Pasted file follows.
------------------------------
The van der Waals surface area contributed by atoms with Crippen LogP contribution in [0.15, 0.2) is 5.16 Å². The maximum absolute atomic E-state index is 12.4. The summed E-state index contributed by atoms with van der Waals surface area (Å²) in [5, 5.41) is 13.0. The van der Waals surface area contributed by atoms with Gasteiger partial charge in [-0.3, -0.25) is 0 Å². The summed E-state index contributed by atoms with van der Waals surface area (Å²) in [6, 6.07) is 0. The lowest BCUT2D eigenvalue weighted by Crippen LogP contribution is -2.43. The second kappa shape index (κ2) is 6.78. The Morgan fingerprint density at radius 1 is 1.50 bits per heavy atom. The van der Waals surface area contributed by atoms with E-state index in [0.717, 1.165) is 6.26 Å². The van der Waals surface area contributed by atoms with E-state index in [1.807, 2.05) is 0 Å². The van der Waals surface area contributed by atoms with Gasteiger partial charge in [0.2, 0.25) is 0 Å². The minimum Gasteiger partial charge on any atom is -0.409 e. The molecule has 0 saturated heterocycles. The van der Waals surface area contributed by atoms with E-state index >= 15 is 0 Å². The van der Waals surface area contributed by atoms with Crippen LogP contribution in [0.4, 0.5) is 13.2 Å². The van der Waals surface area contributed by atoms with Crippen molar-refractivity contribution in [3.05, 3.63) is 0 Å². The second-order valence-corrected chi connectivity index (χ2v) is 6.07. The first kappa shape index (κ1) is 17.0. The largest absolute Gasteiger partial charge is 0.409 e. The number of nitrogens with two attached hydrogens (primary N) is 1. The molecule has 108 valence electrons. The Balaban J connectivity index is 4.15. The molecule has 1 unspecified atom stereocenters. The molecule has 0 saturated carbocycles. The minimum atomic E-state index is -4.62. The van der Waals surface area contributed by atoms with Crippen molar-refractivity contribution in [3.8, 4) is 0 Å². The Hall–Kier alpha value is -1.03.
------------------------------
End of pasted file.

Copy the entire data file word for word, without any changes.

The van der Waals surface area contributed by atoms with Crippen LogP contribution in [0.15, 0.2) is 5.16 Å². The maximum absolute atomic E-state index is 12.4. The summed E-state index contributed by atoms with van der Waals surface area (Å²) in [5, 5.41) is 13.0. The van der Waals surface area contributed by atoms with Gasteiger partial charge in [-0.3, -0.25) is 0 Å². The summed E-state index contributed by atoms with van der Waals surface area (Å²) in [6, 6.07) is 0. The lowest BCUT2D eigenvalue weighted by Crippen LogP contribution is -2.43. The second kappa shape index (κ2) is 6.78. The Morgan fingerprint density at radius 1 is 1.50 bits per heavy atom. The van der Waals surface area contributed by atoms with E-state index in [0.717, 1.165) is 6.26 Å². The van der Waals surface area contributed by atoms with E-state index in [1.807, 2.05) is 0 Å². The van der Waals surface area contributed by atoms with Gasteiger partial charge in [0.2, 0.25) is 0 Å². The minimum Gasteiger partial charge on any atom is -0.409 e. The molecule has 0 saturated heterocycles. The van der Waals surface area contributed by atoms with E-state index >= 15 is 0 Å². The van der Waals surface area contributed by atoms with Crippen LogP contribution in [0.4, 0.5) is 13.2 Å². The van der Waals surface area contributed by atoms with Crippen molar-refractivity contribution in [3.05, 3.63) is 0 Å². The second-order valence-corrected chi connectivity index (χ2v) is 6.07. The first kappa shape index (κ1) is 17.0. The largest absolute Gasteiger partial charge is 0.409 e. The number of nitrogens with two attached hydrogens (primary N) is 1. The molecule has 108 valence electrons. The Balaban J connectivity index is 4.15. The molecule has 1 unspecified atom stereocenters. The molecule has 0 saturated carbocycles. The minimum atomic E-state index is -4.62. The van der Waals surface area contributed by atoms with Crippen molar-refractivity contribution in [3.8, 4) is 0 Å². The Hall–Kier alpha value is -1.03.